IGPP Seminar Series

Clumped isotopes for gas tracing and paleothermometry

by Edwin Schauble


Molecules like 13C16O18O, containing multiple heavy isotope substitutions, have generally not attracted much interest from geochemists. In part this is because they are so rare in nature. However, recent theoretical, experimental, and empirical studies are showing that the abundances of these molecules can help us better understand sources and sinks of important atmospheric gases. This follows from the temperature sensitivity of exchange reactions that form multiply-substituted – “clumped” – species, e.g.: 13C16O2 + 12C18O16O ?? 13C18O16O + 12C16O2 These reactions tend to favor formation of clumped molecules, in excess of what would be expected if the isotopes were distributed randomly. The lower the temperature of equilibration, the more clumpy the distribution. This provides a straightforward distinction between high-temperature CO2 sources, like combustion, and low-temperature CO2 sources like respiration and leaf-air exchange. Temperature sensitive isotope clumping is also observed in carbonates, for instance: 13C16O32– + 12C18O16O22– ?? 13C18O16O22– + 12C16O32– This has led to the development of a new paleo-temperature proxy, based on measurements of excess 13C18O16O22– in ancient carbonate minerals.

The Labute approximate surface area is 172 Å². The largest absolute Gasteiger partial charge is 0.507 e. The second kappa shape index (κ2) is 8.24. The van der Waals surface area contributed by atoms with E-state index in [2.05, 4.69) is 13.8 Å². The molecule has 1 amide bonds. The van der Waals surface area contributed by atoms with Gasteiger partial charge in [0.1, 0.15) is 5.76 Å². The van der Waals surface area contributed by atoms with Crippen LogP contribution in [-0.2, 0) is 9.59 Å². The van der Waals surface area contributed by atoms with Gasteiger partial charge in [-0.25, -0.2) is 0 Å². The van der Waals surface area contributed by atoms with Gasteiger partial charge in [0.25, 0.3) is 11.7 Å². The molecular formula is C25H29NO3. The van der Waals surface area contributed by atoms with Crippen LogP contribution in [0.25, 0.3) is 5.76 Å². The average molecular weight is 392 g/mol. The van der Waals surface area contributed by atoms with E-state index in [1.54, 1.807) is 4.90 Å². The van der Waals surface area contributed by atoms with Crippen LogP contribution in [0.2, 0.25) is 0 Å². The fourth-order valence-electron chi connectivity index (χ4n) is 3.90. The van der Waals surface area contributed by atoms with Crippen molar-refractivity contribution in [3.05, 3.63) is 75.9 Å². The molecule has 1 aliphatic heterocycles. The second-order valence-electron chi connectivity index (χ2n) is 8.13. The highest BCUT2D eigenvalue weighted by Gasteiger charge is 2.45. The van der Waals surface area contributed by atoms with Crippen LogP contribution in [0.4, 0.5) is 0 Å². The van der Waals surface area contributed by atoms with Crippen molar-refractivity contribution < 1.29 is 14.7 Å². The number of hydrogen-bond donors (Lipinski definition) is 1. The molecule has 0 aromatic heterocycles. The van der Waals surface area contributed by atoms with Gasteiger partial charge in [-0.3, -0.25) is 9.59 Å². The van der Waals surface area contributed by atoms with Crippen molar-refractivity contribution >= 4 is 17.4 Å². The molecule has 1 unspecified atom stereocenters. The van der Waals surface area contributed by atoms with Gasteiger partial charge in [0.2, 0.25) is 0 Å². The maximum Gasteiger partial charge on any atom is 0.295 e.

Tuesday, 28 October 2008
3853 Slichter Hall
Refreshments at 3:45 PM
Lecture at 4:00 PM